Pathopharm Quiz 6.docx - Endocrine System A&P Endocrine...

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Endocrine System A&P Endocrine System : hypothalamus, pituitary gland, adrenal glands, thyroid gland and parathyroid glands, pancreas, gonads, pineal gland, thymus, local hormones 1. Consists of glands that secrete hormones 2. Maintains homeostasis using hormones as chemical messengers a. Responding to changes in internal environment 3. Hormone releases commonly controlled by negative feedback a. Shut down extra (too much) 4. One hormone can control another Regulatory functions of hormones : 1. Energy metabolism 2. Growth and development (growth hormone) 3. Muscle and fat distribution 4. Fluid and electrolytes balance (ADH) 5. Sexual development and reproduction Hypothalamus and pituitary gland: 1. Controls many other glands 2. Hypothalamus secretes releasing hormones a. Directs anterior pituitary gland as to which hormones should be released 3. Posterior pituitary secretes stimulating hormones a. In response to nerve signals from hypothalamus Hormones : produced by the body, all of these 1. Produces in very small amounts 2. Secreted directly into the bloodstream 3. Travel to specific receptor sites 4. Increase or decrease metabolic processes 5. Immediately broken down Most often controlled by negative feedback mechanisms 1. Endocrine and nervous systems work together to regulate metabolic activities. 2. Complex system for some hormones 3. Secretion may be controlled by more than one mechanism. 4. Some hormones work antagonistically. 5. Rate and timing of secretion may vary. a. Cyclic patterns Hormone-receptor binding: 1. Hormones target tissues to increase or decrease their activity 2. Receptors w/in target tissues are needed for hormones to exert their influence 3. “Lock and key: hormone-receptor binding. Hormones are specific to their own receptors.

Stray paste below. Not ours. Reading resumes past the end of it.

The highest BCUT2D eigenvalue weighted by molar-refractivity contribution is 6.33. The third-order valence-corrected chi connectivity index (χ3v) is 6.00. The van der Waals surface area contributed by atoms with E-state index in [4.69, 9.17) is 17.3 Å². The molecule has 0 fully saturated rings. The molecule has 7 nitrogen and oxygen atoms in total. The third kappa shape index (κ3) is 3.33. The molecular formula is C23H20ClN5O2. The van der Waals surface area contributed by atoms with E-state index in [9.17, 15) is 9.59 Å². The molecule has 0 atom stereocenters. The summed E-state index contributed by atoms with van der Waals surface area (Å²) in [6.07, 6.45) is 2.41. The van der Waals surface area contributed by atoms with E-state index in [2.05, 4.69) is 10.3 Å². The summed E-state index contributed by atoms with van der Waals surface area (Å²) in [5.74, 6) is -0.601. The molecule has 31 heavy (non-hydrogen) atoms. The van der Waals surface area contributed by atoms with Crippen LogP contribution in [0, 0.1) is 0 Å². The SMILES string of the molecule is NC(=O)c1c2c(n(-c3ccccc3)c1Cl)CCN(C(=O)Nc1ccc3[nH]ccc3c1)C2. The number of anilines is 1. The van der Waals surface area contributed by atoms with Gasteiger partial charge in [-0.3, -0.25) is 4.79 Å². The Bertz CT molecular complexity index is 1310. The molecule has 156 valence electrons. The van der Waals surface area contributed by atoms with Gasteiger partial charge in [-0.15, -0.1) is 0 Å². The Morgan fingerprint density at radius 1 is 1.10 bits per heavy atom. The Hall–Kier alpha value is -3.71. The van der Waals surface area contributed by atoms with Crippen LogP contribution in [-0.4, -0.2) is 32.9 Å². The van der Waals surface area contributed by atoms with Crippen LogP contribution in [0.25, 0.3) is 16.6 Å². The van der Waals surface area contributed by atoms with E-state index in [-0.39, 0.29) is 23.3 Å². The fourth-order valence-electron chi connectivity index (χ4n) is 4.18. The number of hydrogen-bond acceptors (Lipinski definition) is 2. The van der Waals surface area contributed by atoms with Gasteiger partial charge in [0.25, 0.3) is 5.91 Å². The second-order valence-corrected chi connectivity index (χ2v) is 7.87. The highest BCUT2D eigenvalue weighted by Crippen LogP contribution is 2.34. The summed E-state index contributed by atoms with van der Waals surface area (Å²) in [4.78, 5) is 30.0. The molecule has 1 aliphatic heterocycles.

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Negative feedback examples Common for last hormone in a pathway to provide feedback: 1. I.e. serum Ca2+ decreases PTH is released a. PTH causes an increase in serum calcium b. Provides feedback to the parathyroid glands to shut off PTH secretion c. Helps to prevent excessive secretion of hormones, limiting their physiologic responses 2. I.e. hypothalamus senses low thyroid hormone level a. Thyrotropin-releasing hormone (TRH) is released by the hypothalamus, which affects the pituitary gland, and that causes the pituitary gland to secrete Thyroid Stimulating Hormone (TSH) b. In response to TSH, the thyroid gland increased production of T3/T4 hormones. c. The hypothalamus then senses the increased level of hormones, and stops its stimulation of the pituitary, and the pituitary stops its stimulation of the thyroid gland Major hormones and primary effects: nice to know????? (Hormones): (Source) => (Primary effects) 1. Growth Hormone: anterior pituitary (Adenohypophysis) => stimulates protein synthesis 2. Thyroid hormone (T3&T4): ...
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  • Spring '17
  • reed
  • Diabetes, i., thyroid gland

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